Another chimera study compared the responses of receptors consisting of ectodomain and endodomain exchanges between EFR and WAK1. WAK1 recognizes oligogalacturonides (OGs) released from damaged plant cell walls (Decreux & Messiaen, 2005; Decreux et al., 2006; Cabrera et al., 2008). Elf18 treated wild-type plants and OG treated plants expressing a WAK1:EFR (WEG) chimeric RLK both produced ROS, ethylene and expressed the EFR-induced genes (At3g22270 and At4g37640) while EFR:WAK1 (EWAK) expressing plants did not. Instead, EWAK plants retained WAK1-like responses by producing ROS but not ethylene in response to OGs (Ferrari et al., 2008; Brutus et al., 2010). WEG and EWAK responses were therefore most consistent with the response conferred by the respective endodomain portion of each fusion protein. Another study showed that fusing the XA21 endodomain to the fungal chitin RLP CEBiP (Kaku et al., 2006) (CRXA-1, and CRXA-3 in the original publication) conferred a more robust immune response to fungal infection by Magnaporthe oryzae than when expressing or overexpressing CEBiP alone (Kishimoto et al., 2010). These results suggested that the XA21 endodomain was responsible for conferring the enhanced immune response to M. oryzae. Together, these studies indicate that the endodomain of several immune receptors dictate the specific signaling events that lead to disease resistance in whole plants or defense responses in plant cells. These studies also suggest chimeras carrying the XA21 endodomain, when treated with the appropriate ligand, can initiate an immune response similar to that mediated by the full-length receptor XA21.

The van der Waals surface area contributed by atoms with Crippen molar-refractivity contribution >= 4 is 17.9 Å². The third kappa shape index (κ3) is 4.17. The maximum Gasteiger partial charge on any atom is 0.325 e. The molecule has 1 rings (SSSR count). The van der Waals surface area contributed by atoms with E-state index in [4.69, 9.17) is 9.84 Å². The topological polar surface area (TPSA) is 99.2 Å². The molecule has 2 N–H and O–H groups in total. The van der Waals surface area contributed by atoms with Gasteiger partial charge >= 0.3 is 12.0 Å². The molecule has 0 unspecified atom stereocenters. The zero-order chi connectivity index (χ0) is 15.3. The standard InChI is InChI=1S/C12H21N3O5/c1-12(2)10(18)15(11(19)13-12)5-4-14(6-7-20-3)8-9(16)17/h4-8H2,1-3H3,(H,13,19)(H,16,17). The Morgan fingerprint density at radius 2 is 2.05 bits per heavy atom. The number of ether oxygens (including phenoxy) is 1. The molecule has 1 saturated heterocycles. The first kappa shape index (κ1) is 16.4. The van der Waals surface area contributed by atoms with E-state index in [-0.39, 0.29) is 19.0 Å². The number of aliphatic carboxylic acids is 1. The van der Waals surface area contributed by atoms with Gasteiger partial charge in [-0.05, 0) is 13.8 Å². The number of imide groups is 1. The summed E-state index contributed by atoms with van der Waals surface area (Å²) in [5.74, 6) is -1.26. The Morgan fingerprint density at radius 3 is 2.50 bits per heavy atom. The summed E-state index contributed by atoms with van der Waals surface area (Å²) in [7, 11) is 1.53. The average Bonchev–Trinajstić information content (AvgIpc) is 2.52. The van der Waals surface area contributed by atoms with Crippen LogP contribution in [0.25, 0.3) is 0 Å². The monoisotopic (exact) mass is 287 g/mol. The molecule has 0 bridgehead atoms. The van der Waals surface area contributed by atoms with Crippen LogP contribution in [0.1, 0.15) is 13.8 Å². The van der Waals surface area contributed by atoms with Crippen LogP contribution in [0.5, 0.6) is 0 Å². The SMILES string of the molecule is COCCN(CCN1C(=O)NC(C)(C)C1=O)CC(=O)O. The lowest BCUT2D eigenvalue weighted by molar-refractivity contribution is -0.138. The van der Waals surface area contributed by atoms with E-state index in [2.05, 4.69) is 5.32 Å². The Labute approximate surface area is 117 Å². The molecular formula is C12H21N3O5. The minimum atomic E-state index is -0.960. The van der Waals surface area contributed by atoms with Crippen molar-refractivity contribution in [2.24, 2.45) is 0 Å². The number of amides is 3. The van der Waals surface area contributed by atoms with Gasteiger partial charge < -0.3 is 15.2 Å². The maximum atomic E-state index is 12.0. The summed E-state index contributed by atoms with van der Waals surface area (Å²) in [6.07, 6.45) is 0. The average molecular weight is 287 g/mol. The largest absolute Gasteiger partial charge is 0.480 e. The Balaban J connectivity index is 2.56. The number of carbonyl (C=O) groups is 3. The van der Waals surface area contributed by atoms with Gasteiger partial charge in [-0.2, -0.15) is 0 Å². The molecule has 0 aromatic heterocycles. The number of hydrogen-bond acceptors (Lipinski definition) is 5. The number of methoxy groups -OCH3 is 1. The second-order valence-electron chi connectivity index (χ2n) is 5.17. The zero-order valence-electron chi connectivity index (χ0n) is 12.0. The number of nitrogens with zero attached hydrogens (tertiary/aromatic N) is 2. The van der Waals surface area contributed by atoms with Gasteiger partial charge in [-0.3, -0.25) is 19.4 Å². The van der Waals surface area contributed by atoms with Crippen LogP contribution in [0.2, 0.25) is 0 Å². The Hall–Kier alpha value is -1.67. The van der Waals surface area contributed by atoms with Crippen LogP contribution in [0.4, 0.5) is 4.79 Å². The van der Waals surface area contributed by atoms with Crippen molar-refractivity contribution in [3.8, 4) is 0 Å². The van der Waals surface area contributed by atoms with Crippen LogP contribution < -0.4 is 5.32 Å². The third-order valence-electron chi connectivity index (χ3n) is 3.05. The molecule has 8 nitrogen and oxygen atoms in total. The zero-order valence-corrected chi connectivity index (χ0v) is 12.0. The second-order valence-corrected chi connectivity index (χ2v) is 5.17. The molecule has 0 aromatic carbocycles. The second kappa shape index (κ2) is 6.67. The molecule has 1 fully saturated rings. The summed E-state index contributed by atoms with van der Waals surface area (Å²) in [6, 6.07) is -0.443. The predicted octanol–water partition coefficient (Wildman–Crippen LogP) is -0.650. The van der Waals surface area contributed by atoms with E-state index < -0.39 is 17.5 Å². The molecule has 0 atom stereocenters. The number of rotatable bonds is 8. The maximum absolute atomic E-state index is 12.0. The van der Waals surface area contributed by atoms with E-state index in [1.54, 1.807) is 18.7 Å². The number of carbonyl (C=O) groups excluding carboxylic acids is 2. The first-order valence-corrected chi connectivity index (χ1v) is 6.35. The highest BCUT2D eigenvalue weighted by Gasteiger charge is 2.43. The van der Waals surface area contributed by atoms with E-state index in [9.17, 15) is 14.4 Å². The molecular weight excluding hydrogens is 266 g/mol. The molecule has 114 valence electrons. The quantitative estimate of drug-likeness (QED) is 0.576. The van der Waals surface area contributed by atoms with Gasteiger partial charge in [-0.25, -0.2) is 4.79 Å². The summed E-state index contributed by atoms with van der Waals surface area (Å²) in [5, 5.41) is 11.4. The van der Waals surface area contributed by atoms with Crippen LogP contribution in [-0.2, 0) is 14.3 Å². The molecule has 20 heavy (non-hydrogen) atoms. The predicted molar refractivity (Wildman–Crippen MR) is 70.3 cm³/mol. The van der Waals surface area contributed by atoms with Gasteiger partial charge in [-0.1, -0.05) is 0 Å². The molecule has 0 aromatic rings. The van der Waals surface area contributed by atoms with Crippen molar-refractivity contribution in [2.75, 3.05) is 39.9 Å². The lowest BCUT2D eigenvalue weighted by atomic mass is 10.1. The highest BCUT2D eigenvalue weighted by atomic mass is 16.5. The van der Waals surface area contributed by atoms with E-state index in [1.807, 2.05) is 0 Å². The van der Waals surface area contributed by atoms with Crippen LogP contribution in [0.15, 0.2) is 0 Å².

To further explore the function and specificity of the XA21 endodomain and ectodomain, we previously generated transgenic rice lines expressing EFR, tagged with green fluorescent protein (EFR:GFP), or a chimeric EFR:XA21 protein, consisting of the EFR ectodomain and the XA21 transmembrane and intracellular domain, tagged with GFP (EFR:XA21:GFP). The maize ubiquitin promoter drove expression for both EFR:GFP and EFR:XA21:GFP transgenes (Schwessinger et al., 2015a). Both EFR:GFP and EFR:XA21:GFP rice plants were susceptible to Xoo strain PXO99A and conferred partial resistance to weakly virulent strains, which suggested EF-Tu from Xoo was still recognized by EFR:GFP rice (Schwessinger et al., 2015a). These studies suggested that although both receptors were capable of recognizing EF-Tu, they were still unable to initiate a robust immune response to PXO99A. As noted in the paper’s discussion, these results were counterintuitive based on earlier domain swap studies that indicated that the endodomain dictates immune signaling and disease resistance (He et al., 2000; Brutus et al., 2010; Albert et al., 2010; Kishimoto et al., 2010).